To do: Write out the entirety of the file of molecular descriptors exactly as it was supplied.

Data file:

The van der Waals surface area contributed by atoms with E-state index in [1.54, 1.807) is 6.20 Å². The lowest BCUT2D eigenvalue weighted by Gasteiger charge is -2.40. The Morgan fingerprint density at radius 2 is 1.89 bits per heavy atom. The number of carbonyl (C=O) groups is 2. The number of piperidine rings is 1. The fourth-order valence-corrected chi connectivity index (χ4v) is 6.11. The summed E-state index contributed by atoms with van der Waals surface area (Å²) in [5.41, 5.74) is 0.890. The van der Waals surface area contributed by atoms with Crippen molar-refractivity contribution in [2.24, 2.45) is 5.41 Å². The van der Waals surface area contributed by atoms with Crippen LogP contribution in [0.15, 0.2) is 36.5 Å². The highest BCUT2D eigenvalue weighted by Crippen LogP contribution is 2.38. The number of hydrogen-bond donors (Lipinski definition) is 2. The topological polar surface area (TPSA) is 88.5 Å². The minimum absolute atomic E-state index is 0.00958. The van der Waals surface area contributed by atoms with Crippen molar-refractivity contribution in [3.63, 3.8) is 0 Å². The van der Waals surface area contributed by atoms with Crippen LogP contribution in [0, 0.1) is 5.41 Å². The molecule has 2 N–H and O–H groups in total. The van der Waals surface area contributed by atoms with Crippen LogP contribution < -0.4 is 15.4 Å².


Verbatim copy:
The van der Waals surface area contributed by atoms with E-state index in [1.54, 1.807) is 6.20 Å². The lowest BCUT2D eigenvalue weighted by Gasteiger charge is -2.40. The Morgan fingerprint density at radius 2 is 1.89 bits per heavy atom. The number of carbonyl (C=O) groups is 2. The number of piperidine rings is 1. The fourth-order valence-corrected chi connectivity index (χ4v) is 6.11. The summed E-state index contributed by atoms with van der Waals surface area (Å²) in [5.41, 5.74) is 0.890. The van der Waals surface area contributed by atoms with Crippen molar-refractivity contribution in [2.24, 2.45) is 5.41 Å². The van der Waals surface area contributed by atoms with Crippen LogP contribution in [0.15, 0.2) is 36.5 Å². The highest BCUT2D eigenvalue weighted by Crippen LogP contribution is 2.38. The number of hydrogen-bond donors (Lipinski definition) is 2. The topological polar surface area (TPSA) is 88.5 Å². The minimum absolute atomic E-state index is 0.00958. The van der Waals surface area contributed by atoms with Crippen molar-refractivity contribution in [3.63, 3.8) is 0 Å². The van der Waals surface area contributed by atoms with Crippen LogP contribution in [0, 0.1) is 5.41 Å². The molecule has 2 N–H and O–H groups in total. The van der Waals surface area contributed by atoms with Crippen LogP contribution < -0.4 is 15.4 Å².